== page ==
Seeing Red: Color, Form, and Sensory Experiences in the Music Room

Music Room at The Phillips Collection. Photo: Lee Stalsworth

Duncan Phillips believed fervently in the intimate relationship between music and the visual arts. The Music Room has always been a unique gallery where this juxtaposition literally plays out during our Sunday Concerts series: melodies reverberating off the wood-paneled walls, the room packed with chairs, light filtering in through the windows, and an audience witness to this beautiful intersection of music and art. Frequently, artists well known in the museum’s collection, such as Milton Avery, Pierre Bonnard, Paul Cézanne, Gustave Courbet, John Marin, and Augustus Vincent Tack graced the walls.

With this inaugural installation after the re-opening of the original house galleries, the curatorial team saw an opportunity to change things up and feature some more recent acquisitions alongside old(er) favorites. The color red emerged as a guiding theme, allowing us to create some interesting conversations about color, form, and narrative between modern and contemporary art.

Joseph Marioni’s Crimson Painting, with its highly-saturated, monochromatic, luminous surface, conveys sensation over information and is narrative-free, focusing solely on the exploration and advancement of color and light, or as he says, “the liquid light.” Viewing the painting is a sensory experience. The color red, at its most intense and pure, appears to almost drip off the canvas onto the walls. Much like the live music played in the room during concerts, Marioni’s “liquid light” evokes a deeply personal, emotional response.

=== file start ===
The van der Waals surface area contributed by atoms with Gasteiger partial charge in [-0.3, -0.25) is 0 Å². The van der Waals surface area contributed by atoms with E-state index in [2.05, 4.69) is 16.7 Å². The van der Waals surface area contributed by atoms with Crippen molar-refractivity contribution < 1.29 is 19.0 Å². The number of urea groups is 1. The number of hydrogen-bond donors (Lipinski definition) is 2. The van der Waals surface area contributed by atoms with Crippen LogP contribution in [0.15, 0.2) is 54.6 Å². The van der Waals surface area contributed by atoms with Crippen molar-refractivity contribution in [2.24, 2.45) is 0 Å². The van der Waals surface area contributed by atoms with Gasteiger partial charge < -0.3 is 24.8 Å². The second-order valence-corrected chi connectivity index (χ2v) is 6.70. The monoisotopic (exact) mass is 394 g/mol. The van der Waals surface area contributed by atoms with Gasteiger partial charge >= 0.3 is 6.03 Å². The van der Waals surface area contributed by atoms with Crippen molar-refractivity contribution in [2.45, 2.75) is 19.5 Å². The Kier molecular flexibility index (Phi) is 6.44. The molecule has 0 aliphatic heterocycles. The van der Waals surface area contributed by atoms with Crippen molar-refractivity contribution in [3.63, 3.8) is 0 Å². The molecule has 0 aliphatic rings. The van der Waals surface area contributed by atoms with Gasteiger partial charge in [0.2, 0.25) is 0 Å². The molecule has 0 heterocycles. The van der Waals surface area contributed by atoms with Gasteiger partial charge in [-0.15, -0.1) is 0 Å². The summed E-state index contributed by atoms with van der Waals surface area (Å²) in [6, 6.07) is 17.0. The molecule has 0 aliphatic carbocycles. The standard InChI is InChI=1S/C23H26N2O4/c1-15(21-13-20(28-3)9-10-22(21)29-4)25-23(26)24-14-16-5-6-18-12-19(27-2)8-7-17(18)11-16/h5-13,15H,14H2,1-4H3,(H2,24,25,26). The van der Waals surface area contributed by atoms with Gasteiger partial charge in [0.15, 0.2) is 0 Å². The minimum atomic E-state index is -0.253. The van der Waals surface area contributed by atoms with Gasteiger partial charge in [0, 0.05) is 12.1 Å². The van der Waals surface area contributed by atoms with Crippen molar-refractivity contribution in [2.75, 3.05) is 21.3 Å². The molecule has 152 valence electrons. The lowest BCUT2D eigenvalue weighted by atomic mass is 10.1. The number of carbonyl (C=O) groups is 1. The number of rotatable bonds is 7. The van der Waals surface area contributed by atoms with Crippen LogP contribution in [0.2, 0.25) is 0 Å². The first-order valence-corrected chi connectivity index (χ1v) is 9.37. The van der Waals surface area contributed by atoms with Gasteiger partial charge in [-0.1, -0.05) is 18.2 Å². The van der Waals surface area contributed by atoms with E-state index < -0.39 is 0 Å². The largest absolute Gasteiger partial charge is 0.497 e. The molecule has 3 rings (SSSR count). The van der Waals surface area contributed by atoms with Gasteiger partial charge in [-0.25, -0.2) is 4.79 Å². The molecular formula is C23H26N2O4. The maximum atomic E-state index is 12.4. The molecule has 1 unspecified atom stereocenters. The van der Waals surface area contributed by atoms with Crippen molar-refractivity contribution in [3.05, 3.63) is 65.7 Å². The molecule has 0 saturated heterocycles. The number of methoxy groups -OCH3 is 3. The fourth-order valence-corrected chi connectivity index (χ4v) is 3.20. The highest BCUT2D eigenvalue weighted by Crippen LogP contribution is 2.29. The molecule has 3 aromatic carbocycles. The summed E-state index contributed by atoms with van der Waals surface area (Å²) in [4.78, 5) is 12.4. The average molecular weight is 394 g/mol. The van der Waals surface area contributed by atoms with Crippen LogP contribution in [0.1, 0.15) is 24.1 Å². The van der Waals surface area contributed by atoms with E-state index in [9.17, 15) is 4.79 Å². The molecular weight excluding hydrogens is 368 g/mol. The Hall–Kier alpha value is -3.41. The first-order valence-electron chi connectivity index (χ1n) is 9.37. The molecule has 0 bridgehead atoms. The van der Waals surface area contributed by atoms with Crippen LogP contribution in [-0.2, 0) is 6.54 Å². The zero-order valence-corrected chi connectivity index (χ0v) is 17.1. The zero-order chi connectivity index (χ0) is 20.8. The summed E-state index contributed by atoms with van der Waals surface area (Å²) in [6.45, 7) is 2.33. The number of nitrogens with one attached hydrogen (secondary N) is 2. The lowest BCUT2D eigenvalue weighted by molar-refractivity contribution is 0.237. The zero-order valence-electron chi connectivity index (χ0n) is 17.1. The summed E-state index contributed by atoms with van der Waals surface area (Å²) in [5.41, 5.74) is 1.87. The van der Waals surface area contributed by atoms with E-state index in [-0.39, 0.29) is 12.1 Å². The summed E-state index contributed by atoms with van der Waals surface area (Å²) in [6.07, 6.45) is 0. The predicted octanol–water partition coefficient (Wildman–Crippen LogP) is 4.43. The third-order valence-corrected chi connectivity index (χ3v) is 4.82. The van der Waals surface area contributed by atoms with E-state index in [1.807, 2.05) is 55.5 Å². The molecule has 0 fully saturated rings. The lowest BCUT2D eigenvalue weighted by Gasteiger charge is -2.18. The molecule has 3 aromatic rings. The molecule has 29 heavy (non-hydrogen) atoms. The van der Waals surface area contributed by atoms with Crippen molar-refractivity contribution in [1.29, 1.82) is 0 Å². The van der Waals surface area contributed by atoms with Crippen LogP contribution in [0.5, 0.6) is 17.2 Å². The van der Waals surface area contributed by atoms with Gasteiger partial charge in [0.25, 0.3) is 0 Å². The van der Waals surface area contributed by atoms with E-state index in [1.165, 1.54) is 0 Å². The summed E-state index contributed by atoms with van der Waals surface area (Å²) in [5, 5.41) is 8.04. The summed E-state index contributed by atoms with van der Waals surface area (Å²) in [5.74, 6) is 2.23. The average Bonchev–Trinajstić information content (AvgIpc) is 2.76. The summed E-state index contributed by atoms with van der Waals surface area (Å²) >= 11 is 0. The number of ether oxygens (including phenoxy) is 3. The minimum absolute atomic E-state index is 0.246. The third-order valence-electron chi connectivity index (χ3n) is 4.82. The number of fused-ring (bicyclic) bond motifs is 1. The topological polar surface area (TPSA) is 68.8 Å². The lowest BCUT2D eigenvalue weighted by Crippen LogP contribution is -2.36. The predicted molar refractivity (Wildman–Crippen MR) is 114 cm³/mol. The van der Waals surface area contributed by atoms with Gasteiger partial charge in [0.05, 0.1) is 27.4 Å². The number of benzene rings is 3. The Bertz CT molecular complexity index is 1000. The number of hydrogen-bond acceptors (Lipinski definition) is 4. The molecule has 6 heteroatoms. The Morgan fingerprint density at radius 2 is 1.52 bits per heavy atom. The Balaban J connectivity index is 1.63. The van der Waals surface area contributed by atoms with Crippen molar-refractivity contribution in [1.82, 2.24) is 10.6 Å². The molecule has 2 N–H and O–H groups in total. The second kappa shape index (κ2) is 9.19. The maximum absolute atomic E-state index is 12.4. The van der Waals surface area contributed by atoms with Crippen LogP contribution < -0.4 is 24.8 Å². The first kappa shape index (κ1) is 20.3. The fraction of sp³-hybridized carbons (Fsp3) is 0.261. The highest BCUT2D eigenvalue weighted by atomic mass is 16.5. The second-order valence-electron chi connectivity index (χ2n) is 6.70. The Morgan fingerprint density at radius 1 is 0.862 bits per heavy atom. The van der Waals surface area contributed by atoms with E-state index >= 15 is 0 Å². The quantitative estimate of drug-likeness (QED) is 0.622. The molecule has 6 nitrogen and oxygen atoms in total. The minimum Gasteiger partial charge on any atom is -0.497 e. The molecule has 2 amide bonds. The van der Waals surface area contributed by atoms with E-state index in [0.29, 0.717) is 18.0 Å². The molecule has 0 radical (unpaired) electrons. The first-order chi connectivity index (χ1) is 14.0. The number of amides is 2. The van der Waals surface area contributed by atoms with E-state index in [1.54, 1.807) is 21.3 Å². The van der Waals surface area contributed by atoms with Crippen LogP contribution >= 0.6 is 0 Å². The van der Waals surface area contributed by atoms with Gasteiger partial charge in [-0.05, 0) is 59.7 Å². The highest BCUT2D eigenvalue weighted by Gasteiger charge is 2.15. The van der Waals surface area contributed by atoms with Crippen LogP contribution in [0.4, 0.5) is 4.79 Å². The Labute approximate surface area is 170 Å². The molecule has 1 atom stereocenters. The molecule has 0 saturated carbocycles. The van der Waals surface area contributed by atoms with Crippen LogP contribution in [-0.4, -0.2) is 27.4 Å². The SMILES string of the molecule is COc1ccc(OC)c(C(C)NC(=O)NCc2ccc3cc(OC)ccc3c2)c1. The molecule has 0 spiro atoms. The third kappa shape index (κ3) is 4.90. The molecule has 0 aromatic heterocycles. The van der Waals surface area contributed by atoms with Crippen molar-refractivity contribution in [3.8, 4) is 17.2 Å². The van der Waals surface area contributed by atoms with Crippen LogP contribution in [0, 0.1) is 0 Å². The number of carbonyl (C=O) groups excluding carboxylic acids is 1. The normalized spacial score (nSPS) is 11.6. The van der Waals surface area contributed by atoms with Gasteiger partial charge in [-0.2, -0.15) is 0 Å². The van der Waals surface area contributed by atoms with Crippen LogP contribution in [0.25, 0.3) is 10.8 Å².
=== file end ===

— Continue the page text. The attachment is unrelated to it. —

Contrast this painting with Piet Mondrian’s Composition No. 9 with Yellow and Red, to the right of the fireplace across the room from the Marioni, with its carefully orchestrated yet lively rhythm punctuated by primary colors. Its musicality derives from the intense contemplation of composition in relation to color and line. Whereas Marioni’s work echoes the emotional experience music provides, Mondrian’s pays homage to the rhythm and melody carefully composed in each music piece performed in the music room.